The November 27, 2019 decision by Senior U.S. District Judge George A. O’Toole ordered that plaintiff fantasy sports players were obligated to arbitrate their class action claims against DraftKings, Fan Duel, and their payment processing companies. The claims referred to arbitration included not only those brought by players with arbitration agreements with DraftKings and Fan Duel, but claims by players with no contractual relationship with the defendant on the basis that their claims were closely “intertwined” with claims subject to arbitration. However, the Court drew a line at family members of players, determining that they had not reaped any benefit from a contract with an arbitration agreement, and thus could not be compelled to arbitrate. Judge O’Toole also declined to hear challenges

The District of Massachusetts Orders that Comcast Subscribers Must Individually Arbitrate Privacy Class Action Claims

On November 4, 2019, in Wainblat v. Comcast Cable Communications, LLC, et. al., No. 19-cv-10976, the District of Massachusetts ordered that a consumer privacy class action against Comcast must be arbitrated on an individual basis because the claims are subject to a valid and enforceable arbitration provision. Against a backdrop of rapidly expanding consumer class action litigation, especially based on consumer privacy laws with statutory damages, the case is an important reminder that arbitration provisions in customer agreements offer robust and critical protections for businesses.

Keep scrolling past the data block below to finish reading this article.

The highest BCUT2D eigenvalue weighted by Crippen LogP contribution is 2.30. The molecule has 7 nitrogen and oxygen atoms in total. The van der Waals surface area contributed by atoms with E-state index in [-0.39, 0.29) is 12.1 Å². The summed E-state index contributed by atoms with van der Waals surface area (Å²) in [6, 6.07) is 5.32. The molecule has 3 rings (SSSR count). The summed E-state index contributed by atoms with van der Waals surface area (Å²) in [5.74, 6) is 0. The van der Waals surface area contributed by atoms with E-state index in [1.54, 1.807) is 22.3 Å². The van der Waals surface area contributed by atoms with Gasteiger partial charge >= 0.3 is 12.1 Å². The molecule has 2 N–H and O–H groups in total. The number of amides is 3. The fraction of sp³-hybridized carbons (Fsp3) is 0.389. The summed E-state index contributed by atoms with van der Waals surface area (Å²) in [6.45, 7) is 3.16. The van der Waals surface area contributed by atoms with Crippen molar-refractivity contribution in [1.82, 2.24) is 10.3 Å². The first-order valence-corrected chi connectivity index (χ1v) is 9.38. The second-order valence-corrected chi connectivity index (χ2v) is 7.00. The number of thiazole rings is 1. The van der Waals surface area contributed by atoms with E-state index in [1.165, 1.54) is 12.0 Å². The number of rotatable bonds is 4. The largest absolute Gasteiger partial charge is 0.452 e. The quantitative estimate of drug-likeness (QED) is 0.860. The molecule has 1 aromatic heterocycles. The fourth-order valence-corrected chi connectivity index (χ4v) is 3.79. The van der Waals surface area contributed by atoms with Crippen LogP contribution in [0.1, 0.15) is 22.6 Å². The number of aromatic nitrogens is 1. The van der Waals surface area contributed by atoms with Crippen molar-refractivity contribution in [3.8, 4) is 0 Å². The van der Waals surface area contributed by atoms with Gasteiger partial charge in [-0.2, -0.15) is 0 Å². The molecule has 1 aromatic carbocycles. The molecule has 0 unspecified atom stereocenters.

Wainblat’s Consumer Privacy Class Action Claims against Comcast

In a class action complaint filed on April 25, 2019, plaintiff Wainblat asserted claims on behalf of all Massachusetts Comcast subscribers under the Cable Privacy Act, 47 U.S.C. § 55l(a)(l), and the Massachusetts consumer protection statute, M.G.L. c. 93A § 9 (“Chapter 93A”). The plaintiff alleged that Comcast “systematically violates cable television subscribers’ federal statutory privacy rights

Despite Holding the TCPA’s Government Debt Exemption is Unconstitutional, the District of Massachusetts Permits Class Claims to Move Forward